Friday, May 1, 2015

Repug Policies Always Fail on the State Level, Too

If the sight of Kansas civilization spiralling down to the level of Haiti, thanks to the fanatic repug economic fallacies of freakazoid nutcase governor Sam Brownback, hasn't cured you of any temptation to vote for a repug candidate in Kentucky's gubernatorial election, maybe this will.

Political Animal:

Paul Rosenberg gives his typically comprehensive treatment to that and related issues at Salon yesterday afternoon. And the particular argument to which I would draw your attention is Rosenberg’s marshaling of research evidence that Republican economic policies just don’t work at any level.
Not only are Democrats better for the national economy as a whole, they’re better for state-level economies, too. As far back as 2004, it’s been noted online that red states as a whole are takers of federal tax revenues, blue states are donors. Analyzing annual data from 2008 through 2014, red states consistently got more money than blue states, by anywhere from 36 percent to 73 percent. One result of this, naturally, is that red states can better afford to cut taxes, since they’re mooching off all the rest of us. And yet, blue states continue to do better, year after year, decade after decades.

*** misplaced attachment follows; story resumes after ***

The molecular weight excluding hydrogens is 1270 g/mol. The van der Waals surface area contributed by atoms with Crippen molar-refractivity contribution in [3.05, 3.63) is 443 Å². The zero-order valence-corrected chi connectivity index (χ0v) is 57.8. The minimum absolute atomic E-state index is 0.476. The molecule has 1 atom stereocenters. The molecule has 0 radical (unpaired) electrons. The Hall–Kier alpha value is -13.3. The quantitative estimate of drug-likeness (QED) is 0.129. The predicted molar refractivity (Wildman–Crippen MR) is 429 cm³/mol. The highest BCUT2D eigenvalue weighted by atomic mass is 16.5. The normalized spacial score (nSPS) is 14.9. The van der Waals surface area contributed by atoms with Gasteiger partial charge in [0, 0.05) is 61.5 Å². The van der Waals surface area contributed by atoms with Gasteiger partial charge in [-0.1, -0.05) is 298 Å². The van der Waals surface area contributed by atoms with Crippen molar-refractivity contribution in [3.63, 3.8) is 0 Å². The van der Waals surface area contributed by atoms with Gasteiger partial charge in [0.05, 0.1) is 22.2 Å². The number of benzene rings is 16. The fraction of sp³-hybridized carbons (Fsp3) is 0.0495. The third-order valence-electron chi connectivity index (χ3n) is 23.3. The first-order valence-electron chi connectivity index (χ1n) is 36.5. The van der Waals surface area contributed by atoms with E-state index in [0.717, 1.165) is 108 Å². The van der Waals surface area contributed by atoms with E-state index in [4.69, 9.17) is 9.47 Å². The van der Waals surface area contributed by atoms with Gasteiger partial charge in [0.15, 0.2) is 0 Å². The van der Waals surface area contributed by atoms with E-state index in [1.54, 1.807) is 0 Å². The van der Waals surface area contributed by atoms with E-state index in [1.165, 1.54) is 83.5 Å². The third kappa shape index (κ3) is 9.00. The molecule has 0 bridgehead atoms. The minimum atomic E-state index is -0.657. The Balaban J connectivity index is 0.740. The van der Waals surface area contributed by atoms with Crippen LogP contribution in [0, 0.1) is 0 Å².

The differences he found were dramatic. Comparing the average ranks in economic strength, compared to the midpoint, he found that blue states averaged 3.23 above average, purple states averaged 1.19 above average, and red states averaged 3.67 below average. Looking at the top and bottom, he wrote, “Out of the top ten ranked states for economic strength there were four blue states, three red and three purple. Out of the bottom ten ranked states there were one blue, eight red and one purple.”
The average ranks in social cohesion and dysfunction showed an even stronger difference: of blue states averaged 6.16 above the midpoint, purple states 0.52 above the midpoint, and red states averaged 5.03 below the midpoint. “Against this index, six blue states ranked in the top ten along with two red states and two purple states. No blue state scored in the bottom 10 on this index although two purple states and eight red states did.”
Still, in the long run, Mississippi didn’t become Mississippi by accident. The state-level philosophy of economic development for which the GOP increasingly stands from sea to shining sea had about a 150-year test in the Deep South, and as I like to say, if it made any sense then Mississippi and Alabama would be the economic dynamos of the nation. Southern states that have emerged from the primordial ooze of post-Civil War and pre-Civil Rights regional stagnation have generally either abandoned (at least temporarily) the old Moonlight and Magnolias theory of achieving economic growth via groveling before “job-creators” and disinvesting in public assets; or have joined the topsy-turvy feast-and-famine world of polities that depend on extractive industries like oil and gas.

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